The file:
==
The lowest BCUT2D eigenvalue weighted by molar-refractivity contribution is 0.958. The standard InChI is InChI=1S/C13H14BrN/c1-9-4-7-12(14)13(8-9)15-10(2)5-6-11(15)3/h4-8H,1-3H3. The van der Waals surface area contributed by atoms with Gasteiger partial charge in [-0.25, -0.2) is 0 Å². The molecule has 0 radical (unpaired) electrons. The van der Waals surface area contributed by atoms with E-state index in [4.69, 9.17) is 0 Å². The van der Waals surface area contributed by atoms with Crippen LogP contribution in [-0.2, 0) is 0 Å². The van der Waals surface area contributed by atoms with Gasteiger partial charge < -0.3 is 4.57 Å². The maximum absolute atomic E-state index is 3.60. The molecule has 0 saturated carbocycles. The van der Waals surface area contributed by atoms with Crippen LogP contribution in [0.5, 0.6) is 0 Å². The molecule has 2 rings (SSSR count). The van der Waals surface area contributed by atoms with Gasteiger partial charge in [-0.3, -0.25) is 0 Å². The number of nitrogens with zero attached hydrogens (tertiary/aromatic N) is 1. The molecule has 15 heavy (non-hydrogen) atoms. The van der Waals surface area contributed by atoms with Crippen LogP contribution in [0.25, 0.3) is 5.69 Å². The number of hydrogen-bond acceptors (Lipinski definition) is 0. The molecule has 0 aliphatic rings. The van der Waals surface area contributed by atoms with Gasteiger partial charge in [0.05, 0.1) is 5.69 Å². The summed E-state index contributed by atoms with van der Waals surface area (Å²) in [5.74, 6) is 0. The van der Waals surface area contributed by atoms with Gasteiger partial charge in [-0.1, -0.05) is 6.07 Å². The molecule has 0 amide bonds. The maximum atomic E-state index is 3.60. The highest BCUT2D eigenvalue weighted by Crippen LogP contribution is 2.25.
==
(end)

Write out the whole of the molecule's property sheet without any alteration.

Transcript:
The lowest BCUT2D eigenvalue weighted by molar-refractivity contribution is 0.958. The standard InChI is InChI=1S/C13H14BrN/c1-9-4-7-12(14)13(8-9)15-10(2)5-6-11(15)3/h4-8H,1-3H3. The van der Waals surface area contributed by atoms with Gasteiger partial charge in [-0.25, -0.2) is 0 Å². The molecule has 0 radical (unpaired) electrons. The van der Waals surface area contributed by atoms with E-state index in [4.69, 9.17) is 0 Å². The van der Waals surface area contributed by atoms with Crippen LogP contribution in [-0.2, 0) is 0 Å². The van der Waals surface area contributed by atoms with Gasteiger partial charge < -0.3 is 4.57 Å². The maximum absolute atomic E-state index is 3.60. The molecule has 0 saturated carbocycles. The van der Waals surface area contributed by atoms with Crippen LogP contribution in [0.5, 0.6) is 0 Å². The molecule has 2 rings (SSSR count). The van der Waals surface area contributed by atoms with Gasteiger partial charge in [-0.3, -0.25) is 0 Å². The number of nitrogens with zero attached hydrogens (tertiary/aromatic N) is 1. The molecule has 15 heavy (non-hydrogen) atoms. The van der Waals surface area contributed by atoms with Crippen LogP contribution in [0.25, 0.3) is 5.69 Å². The number of hydrogen-bond acceptors (Lipinski definition) is 0. The molecule has 0 aliphatic rings. The van der Waals surface area contributed by atoms with Gasteiger partial charge in [0.05, 0.1) is 5.69 Å². The summed E-state index contributed by atoms with van der Waals surface area (Å²) in [5.74, 6) is 0. The van der Waals surface area contributed by atoms with Gasteiger partial charge in [-0.1, -0.05) is 6.07 Å². The molecule has 0 amide bonds. The maximum atomic E-state index is 3.60. The highest BCUT2D eigenvalue weighted by Crippen LogP contribution is 2.25.